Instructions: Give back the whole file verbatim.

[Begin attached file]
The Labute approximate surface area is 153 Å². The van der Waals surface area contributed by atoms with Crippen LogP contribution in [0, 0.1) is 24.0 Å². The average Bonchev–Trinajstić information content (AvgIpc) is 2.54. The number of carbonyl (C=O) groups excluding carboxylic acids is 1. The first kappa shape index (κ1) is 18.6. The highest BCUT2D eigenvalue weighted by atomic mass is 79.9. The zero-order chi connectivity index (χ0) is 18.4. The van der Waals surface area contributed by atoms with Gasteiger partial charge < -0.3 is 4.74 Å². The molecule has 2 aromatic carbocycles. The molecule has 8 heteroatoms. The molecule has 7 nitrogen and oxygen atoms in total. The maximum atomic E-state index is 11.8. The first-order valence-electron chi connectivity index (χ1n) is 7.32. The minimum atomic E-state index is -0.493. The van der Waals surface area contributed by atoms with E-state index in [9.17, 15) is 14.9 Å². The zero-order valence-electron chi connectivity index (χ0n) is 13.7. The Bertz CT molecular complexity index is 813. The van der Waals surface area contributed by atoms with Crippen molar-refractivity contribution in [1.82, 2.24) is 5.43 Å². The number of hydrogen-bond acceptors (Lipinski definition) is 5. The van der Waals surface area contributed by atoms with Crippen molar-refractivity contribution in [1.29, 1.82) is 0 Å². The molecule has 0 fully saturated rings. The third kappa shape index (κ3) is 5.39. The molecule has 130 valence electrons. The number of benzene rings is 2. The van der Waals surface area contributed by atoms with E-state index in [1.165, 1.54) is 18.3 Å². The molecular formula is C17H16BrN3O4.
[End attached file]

The Labute approximate surface area is 153 Å². The van der Waals surface area contributed by atoms with Crippen LogP contribution in [0, 0.1) is 24.0 Å². The average Bonchev–Trinajstić information content (AvgIpc) is 2.54. The number of carbonyl (C=O) groups excluding carboxylic acids is 1. The first kappa shape index (κ1) is 18.6. The highest BCUT2D eigenvalue weighted by atomic mass is 79.9. The zero-order chi connectivity index (χ0) is 18.4. The van der Waals surface area contributed by atoms with Gasteiger partial charge < -0.3 is 4.74 Å². The molecule has 2 aromatic carbocycles. The molecule has 8 heteroatoms. The molecule has 7 nitrogen and oxygen atoms in total. The maximum atomic E-state index is 11.8. The first-order valence-electron chi connectivity index (χ1n) is 7.32. The minimum atomic E-state index is -0.493. The van der Waals surface area contributed by atoms with E-state index in [9.17, 15) is 14.9 Å². The zero-order valence-electron chi connectivity index (χ0n) is 13.7. The Bertz CT molecular complexity index is 813. The van der Waals surface area contributed by atoms with Crippen molar-refractivity contribution in [1.82, 2.24) is 5.43 Å². The number of hydrogen-bond acceptors (Lipinski definition) is 5. The van der Waals surface area contributed by atoms with Crippen molar-refractivity contribution in [1.29, 1.82) is 0 Å². The molecule has 0 fully saturated rings. The third kappa shape index (κ3) is 5.39. The molecule has 130 valence electrons. The number of benzene rings is 2. The van der Waals surface area contributed by atoms with E-state index in [1.165, 1.54) is 18.3 Å². The molecular formula is C17H16BrN3O4.